Meet Kinga Glyk: Front woman as a sensational jazz bassist
Kinga Glyk, who is only 25 years old, but is nevertheless very talented, has become the leading singer as the biggest jazz sensation in Europe with her new interpretation of bass guitar grooves.
Daughter of the famous Polish vibraphonist Irek Glyk, she started playing music at the age of 12 in a band. Her father was her source of admiration and contributed greatly to her independence as a musician. Her father repeatedly challenged her and never let her give up or lower her ambitions and expectations.
“It was not easy to start at such a young age and become a bandleader, but I don’t regret it. I’m happy that I was able to learn so much playing for a small audience. It helped me to understand what’s important to me in performance and that it’s not just about having huge success I think for me it’s about being persistent and having a clear vision of the next step. Over time, I’ve learned more about what I need to improve on and what I look for in music. The variety of circumstances has taught me to appreciate my audience, regardless of their size,” he said. she declared.
She never planned her future as a child, but life took her into the musical world step by step, trying to be open all the time, even though the next move might be terrifying and uncomfortable, she has always considered taking the risk in her journey.
The world of music has been her language medium through which she strives to expand her vocabulary. She still speaks in a very personal way, but she hopes to continue to improve her word choice in her songs and find better ways to tell stories.
“It’s a real skill to know what to say, when to say and to choose the right words according to the context and the moment. As far back as I can remember, I have tried to focus on the music more than on the sound. I don’t “I never want to get lazy in my creative process, so I just keep exploring and it’s probably a never-ending quest to think outside the box and the next box. There’s always another box to leave,” she explained.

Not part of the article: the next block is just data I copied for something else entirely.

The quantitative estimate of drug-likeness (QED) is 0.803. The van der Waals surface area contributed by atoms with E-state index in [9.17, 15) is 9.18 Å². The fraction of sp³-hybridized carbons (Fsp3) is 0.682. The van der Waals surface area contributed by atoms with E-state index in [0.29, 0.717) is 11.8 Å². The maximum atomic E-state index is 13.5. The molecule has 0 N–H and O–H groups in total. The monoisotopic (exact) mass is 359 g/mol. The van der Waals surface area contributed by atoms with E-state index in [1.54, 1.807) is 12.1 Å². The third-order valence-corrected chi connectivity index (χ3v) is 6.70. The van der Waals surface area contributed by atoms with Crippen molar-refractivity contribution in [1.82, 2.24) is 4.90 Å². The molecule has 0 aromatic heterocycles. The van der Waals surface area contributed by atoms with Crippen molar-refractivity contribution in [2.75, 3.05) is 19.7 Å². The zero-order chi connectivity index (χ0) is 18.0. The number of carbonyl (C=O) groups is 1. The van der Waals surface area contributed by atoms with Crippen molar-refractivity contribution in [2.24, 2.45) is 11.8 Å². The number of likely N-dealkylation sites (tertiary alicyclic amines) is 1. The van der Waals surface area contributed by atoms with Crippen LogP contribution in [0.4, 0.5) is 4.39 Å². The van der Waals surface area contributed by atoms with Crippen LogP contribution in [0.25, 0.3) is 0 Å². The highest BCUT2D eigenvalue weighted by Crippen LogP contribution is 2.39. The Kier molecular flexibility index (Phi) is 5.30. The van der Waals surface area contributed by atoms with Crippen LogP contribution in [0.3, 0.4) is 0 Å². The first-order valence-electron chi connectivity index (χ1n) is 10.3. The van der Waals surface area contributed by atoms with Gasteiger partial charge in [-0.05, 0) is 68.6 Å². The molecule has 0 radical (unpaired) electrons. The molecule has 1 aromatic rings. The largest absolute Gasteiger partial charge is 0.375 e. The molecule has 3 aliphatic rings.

She became a social media phenomenon after her “Tears in Heaven” cover. Quickly, jazz lovers dubbed her the savior of European youth jazz.
About her fame on social media, she said: “I am grateful that social media has allowed me to reach a wider audience. It is very difficult these days to attract an audience, there are music everywhere. It seems we have to fight for more than ever in the market. The virtual world sometimes swallows precious things. They just disappear in a jungle of information because the “likes” rule everything .I’m afraid people today might suddenly get these titles of ‘the best’ or ‘the up and coming.'” When so many ‘artists’ get the title of being the best, its meaning gets twisted and it is a bit difficult to discriminate the quality among so many options.
Glyk recently released an album titled “Dream,” which she describes as more than an album.
“Every step changes me. It doesn’t matter if I’m training in my room and suddenly realizing something, if I’m on stage with hundreds of different emotions, or if I’m in the studio recording an album “Sometimes the change is more visible and I love it when that’s the case, because you know you’re improving. Being in the studio with such great musicians is a very powerful experience,” she explained. .
For the first time, she will be on stage in Ankara, the capital of Turkey, on the spacious CSO Ada Ankara stage, one of the most famous, on Saturday evening, promising a night full of dazzling jazz melodies. She said she had come across Turkish music and appreciated that it was so distinctly recognizable.
“It will be my first time in Turkey and I feel honored to be able to explore countries through my musical creation that I could not see otherwise. For me personally, these shows also mean my journey with my album “Feelings” is slowly touching. coming to an end and I think it will be special to be able to play the last concerts somewhere I’ve never played them before,” Glyk shared of his excitement ahead of his concert in Türkiye.